Keeping the memories alive
By Roger Childs
Back in 2012 on the 70th anniversary of the Marines arriving in Paekakariki, the Kapiti US Marines Trust (KUSMT) decided to have major commemorations spread over 10 days.
This was a great success and the tradition has continued, with the following events held towards the end of May every year:
~ In the Footsteps of the Marines: a walk/run based on a route march described by Leon Uris
~ A Memorial Day Service in Queen Elizabeth Park.
This year was the 75th anniversary and a special feature of the ceremony was the opening of a restored Marines Hut.
A day to remember
Memorial Day dawned fine and mild. Over 150 people were present at the Marines Memorial to honour Americans who died in the service of their country, and the more than 15,000 Marines who lived in the three camps north of Paekakariki in 1942-43.
In keeping with the importance of the occasion, the service included contributions from people of all ages:
- A reading from Joan Ellis who lived in Paekakariki in the early 1940s
- Lieutenant Colonel Dean Ladd, quoting from Leon Uris’s account of the arrival of the Marines in Wellington in 1942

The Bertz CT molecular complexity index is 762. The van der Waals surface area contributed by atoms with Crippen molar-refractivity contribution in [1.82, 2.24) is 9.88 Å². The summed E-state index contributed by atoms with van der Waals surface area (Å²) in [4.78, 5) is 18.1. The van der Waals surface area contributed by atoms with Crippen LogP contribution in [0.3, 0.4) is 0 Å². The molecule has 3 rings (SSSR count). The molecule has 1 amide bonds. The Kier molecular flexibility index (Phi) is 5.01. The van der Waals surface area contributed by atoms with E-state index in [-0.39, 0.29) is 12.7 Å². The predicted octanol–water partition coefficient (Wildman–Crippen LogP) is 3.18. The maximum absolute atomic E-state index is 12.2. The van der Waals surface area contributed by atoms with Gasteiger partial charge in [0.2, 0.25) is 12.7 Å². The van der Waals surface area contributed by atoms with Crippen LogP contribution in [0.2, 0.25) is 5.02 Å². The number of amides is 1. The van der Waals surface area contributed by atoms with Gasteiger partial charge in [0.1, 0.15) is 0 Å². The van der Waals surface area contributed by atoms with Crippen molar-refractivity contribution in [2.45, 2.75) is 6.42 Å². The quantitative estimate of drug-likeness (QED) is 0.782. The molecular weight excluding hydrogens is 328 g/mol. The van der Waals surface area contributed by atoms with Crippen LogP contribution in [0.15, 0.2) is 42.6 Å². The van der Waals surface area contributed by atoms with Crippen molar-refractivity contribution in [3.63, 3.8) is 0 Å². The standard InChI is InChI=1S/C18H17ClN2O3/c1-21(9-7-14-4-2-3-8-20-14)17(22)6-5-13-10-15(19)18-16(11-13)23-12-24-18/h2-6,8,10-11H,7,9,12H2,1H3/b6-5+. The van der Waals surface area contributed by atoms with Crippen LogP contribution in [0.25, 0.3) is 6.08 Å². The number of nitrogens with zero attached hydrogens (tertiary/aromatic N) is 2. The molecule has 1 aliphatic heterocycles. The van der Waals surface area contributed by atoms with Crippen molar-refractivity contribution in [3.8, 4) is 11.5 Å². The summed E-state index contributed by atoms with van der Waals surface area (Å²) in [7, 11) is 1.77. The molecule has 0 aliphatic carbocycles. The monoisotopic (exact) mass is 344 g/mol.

- Paekakariki School children performing a haka waiata
- the laying of several wreaths, including one by the memorial for the sailors who drowned off
- senior students from the three local colleges telling the poignant story of the June 10 1943 landing craft tragedy which took the lives of 10 sailors
- Marines and New Zealand service personnel lowering and raising the flags of the two nations
- speeches by KUSMT Chairperson, Jenny Rowan and United States Chargé d’Affaires, Candy Green.
The Rev Lyall Perris conducted the service which included a rich mix of music.
This featured the playing of “Taps” as the flags were lowered then raised, a waiata from Paekakariki School students and passionate renditions of The Star-Spangled Banner and God of Nations by Kapiti College singers.
A fitting climax
Following the formal service the restored Marines Hut was officially opened.
Various groups were acknowledged and a number of speakers told the story of how the original camps were build by Fletcher Construction and how the hut, now on site, was crafted by the MenzShed in Waikanae Beach.
All who attended enjoyed the service, in which more than 150 people contributed to a rich and colourful mix of formality and friendship, music and memories, commemoration and dedication.